Part II – Millennium Development Goals

Part II contains the MDG indicators and short commentaries on progress toward achieving the specified targets. Two years before the MDG deadline in 2015, the region continues to make progress toward achieving the MDGs, although unevenly across the goals and economies. While most of the region has achieved significant progress in reducing poverty, improving access to universal primary education, and promoting gender equality and women’s empowerment, the progress in reducing child mortality and malnourishment and improving maternal health will probably not suffice to meet the 2015 targets.

Introduction to the Millennium Development Goals PDF  
Goal 1: Eradicate Extreme Poverty and Hunger PDF XLS
Goal 2: Achieve Universal Primary Education PDF XLS
Goal 3: Promote Gender Equality and Empower Women  PDF XLS
Goal 4: Reduce Child Mortality  PDF XLS
Goal 5: Improve Maternal Health  PDF XLS
Goal 6: Combat HIV/AIDS, Malaria, and Other Diseases  PDF XLS
Goal 7: Ensure Environmental Sustainability  PDF XLS
Goal 8: Develop a Global Partnership for Development  PDF XLS

Part III – Regional Trends and Tables

Regional Tables in Part III present indicators in seven themes: People; Economy and Output; Money, Finance, and Prices; Globalization; Transport, Electricity, and Communications; Energy and Environment; and Government and Governance. Although economic growth in the region was subdued in 2012, the message all the regional tables reinforce is that of Asia’s growing importance in the world. The Asia and Pacific region now accounts for over half of the global population, more than one-third of global GDP (in purchasing power parity terms), and about a third of world exports. However, this growing importance brings with it growing concerns. The region now consumes two-fifths of world energy, continues to increase its emissions of greenhouse gases and other pollutants, and faces increasing traffic congestion and rising consumption of scarce resources.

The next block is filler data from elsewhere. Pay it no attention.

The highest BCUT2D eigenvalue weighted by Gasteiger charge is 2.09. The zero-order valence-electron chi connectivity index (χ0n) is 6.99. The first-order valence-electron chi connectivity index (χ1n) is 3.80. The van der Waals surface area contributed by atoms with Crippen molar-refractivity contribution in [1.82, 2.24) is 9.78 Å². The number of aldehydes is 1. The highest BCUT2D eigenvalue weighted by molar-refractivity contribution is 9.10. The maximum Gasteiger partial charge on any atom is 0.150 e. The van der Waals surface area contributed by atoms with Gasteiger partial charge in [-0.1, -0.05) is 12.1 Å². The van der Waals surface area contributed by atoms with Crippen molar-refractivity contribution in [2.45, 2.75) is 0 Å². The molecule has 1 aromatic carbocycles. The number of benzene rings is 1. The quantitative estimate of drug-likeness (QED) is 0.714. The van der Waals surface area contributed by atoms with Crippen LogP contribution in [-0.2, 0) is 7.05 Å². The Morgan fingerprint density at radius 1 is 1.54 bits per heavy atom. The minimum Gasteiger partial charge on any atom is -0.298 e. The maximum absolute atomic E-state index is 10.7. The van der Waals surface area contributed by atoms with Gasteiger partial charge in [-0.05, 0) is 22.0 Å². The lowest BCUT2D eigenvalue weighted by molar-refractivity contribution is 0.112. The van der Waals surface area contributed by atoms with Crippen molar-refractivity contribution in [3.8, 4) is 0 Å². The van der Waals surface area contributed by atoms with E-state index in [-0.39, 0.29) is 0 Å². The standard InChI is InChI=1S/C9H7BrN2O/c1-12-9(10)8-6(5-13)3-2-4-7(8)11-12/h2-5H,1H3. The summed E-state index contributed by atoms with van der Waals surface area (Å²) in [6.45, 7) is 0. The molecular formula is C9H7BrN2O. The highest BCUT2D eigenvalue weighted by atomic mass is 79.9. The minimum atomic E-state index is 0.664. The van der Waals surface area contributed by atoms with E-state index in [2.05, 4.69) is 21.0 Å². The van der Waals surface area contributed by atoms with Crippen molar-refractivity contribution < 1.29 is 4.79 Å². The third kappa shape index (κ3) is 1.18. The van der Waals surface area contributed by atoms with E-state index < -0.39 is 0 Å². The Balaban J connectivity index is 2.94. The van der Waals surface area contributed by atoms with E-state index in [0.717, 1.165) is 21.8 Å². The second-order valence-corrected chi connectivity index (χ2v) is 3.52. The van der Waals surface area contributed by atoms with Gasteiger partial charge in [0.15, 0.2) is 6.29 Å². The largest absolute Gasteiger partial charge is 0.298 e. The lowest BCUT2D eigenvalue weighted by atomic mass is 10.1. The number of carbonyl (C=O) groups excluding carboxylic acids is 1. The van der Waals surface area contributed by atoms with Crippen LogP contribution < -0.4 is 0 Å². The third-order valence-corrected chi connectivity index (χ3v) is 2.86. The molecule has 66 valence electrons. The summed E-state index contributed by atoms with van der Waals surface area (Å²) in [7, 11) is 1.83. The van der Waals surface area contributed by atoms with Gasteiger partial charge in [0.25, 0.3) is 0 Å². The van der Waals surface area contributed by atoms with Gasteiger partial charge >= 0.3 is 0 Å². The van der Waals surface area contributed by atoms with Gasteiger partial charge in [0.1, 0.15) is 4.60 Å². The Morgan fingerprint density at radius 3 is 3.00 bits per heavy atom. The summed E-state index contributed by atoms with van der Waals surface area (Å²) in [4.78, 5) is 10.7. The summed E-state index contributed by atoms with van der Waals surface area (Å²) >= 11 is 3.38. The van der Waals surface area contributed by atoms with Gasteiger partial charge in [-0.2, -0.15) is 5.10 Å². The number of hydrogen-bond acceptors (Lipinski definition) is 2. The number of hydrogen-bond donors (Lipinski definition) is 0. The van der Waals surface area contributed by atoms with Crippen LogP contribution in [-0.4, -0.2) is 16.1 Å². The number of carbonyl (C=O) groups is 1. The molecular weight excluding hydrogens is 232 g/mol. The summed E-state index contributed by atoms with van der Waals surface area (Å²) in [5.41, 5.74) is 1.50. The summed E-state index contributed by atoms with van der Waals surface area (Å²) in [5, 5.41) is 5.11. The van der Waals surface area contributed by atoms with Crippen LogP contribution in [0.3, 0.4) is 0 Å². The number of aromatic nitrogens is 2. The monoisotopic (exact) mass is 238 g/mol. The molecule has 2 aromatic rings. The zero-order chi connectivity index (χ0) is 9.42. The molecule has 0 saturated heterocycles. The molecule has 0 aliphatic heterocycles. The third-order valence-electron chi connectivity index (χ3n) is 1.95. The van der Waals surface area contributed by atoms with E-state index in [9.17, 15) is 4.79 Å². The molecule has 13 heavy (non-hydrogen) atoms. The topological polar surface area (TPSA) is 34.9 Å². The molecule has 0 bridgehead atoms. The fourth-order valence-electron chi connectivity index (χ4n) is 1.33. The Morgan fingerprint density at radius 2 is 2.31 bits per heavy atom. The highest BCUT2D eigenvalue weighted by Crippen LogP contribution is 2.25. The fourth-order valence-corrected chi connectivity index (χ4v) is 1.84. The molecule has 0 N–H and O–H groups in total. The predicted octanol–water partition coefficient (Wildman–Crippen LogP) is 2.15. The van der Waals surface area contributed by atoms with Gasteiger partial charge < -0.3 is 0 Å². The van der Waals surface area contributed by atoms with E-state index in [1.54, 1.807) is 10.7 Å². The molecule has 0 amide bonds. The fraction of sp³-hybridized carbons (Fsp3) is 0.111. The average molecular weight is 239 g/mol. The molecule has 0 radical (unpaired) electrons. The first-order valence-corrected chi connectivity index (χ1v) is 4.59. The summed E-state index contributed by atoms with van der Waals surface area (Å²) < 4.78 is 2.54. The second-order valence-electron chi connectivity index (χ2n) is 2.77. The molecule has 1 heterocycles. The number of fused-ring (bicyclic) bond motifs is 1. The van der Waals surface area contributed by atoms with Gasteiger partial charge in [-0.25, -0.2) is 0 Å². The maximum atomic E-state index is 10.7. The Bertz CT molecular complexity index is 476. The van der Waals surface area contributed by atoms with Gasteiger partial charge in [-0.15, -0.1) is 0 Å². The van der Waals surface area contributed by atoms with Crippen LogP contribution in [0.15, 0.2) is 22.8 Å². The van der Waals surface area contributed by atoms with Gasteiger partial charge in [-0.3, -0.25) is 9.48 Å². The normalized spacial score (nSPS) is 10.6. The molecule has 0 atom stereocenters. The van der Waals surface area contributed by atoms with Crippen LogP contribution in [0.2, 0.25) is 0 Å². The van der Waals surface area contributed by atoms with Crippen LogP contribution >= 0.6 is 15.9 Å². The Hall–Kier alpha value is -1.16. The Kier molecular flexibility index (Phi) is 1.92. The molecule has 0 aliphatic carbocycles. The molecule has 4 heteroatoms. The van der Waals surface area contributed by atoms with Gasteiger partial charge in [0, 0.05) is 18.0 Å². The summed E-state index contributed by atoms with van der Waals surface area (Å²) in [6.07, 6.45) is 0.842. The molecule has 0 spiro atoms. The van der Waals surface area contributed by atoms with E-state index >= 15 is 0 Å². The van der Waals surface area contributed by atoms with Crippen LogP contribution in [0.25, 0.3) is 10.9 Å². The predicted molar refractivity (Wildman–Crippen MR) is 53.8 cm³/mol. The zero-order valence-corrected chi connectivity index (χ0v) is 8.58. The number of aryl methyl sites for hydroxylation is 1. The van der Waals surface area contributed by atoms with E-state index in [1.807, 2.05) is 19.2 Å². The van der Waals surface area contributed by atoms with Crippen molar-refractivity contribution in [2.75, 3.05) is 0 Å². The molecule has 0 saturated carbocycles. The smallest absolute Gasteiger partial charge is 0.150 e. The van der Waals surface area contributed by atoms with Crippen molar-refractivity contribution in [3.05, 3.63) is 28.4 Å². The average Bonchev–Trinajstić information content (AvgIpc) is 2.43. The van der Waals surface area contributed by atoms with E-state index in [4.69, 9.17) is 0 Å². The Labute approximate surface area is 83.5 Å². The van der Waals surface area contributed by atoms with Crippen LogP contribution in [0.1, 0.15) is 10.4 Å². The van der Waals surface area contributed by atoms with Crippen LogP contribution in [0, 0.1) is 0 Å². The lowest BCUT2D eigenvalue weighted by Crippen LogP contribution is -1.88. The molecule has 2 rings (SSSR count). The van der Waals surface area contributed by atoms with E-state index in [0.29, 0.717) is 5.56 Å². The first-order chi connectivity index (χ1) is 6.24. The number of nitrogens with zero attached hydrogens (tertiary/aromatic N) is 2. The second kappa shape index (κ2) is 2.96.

Introduction to the Regional Trends and Tables  PDF  
People  PDF XLS
Economy and Output  PDF XLS
Money, Finance, and Prices  PDF XLS
Globalization  PDF XLS
Transport, Electricity, and Communications  PDF XLS
Energy and Environment  PDF XLS
Government and Governance  PDF XLS

Country profiles

Country Tables  

Afghanistan  PDF XLS
Armenia  PDF XLS
Australia  PDF XLS
Azerbaijan  PDF XLS
Bangladesh  PDF XLS
Bhutan  PDF XLS
Brunei Darussalam  PDF XLS
Cambodia  PDF XLS
China, People's Republic of  PDF XLS
Cook Islands  PDF XLS
Georgia  PDF XLS
Hong Kong, China  PDF XLS
India  PDF XLS
Indonesia  PDF XLS
Japan  PDF XLS
Kazakhstan  PDF XLS
Kiribati  PDF XLS
Korea, Republic of  PDF XLS
Kyrgyz Republic  PDF XLS
Lao People's Democratic Republic  PDF XLS
Malaysia  PDF XLS
Maldives  PDF XLS
Marshall Islands  PDF XLS
Micronesia, Federated States of  PDF XLS
Mongolia  PDF XLS
Myanmar  PDF XLS
Nauru  PDF XLS
Nepal  PDF XLS
New Zealand  PDF XLS
Pakistan  PDF XLS
Palau  PDF XLS
Papua New Guinea  PDF XLS
Philippines  PDF XLS
Samoa  PDF XLS
Singapore  PDF XLS
Solomon Islands  PDF XLS
Sri Lanka  PDF XLS
Taipei,China  PDF XLS
Tajikistan  PDF XLS
Thailand  PDF XLS
Timor-Leste  PDF XLS
Tonga  PDF XLS
Turkmenistan  PDF XLS
Tuvalu  PDF XLS
Uzbekistan  PDF XLS
Vanuatu  PDF XLS
Viet Nam  PDF XLS

Framework of Inclusive Growth Indicators  

The Framework of Inclusive Growth Indicators 2013 (FIGI 2013) is the follow-up edition to FIGI 2012, which proposed a set of 35 indicators as measures of income and non-income outcomes of inclusive growth; the processes and inputs that are important to improve access to opportunities, social inclusion, social safety nets; and good governance and institutions.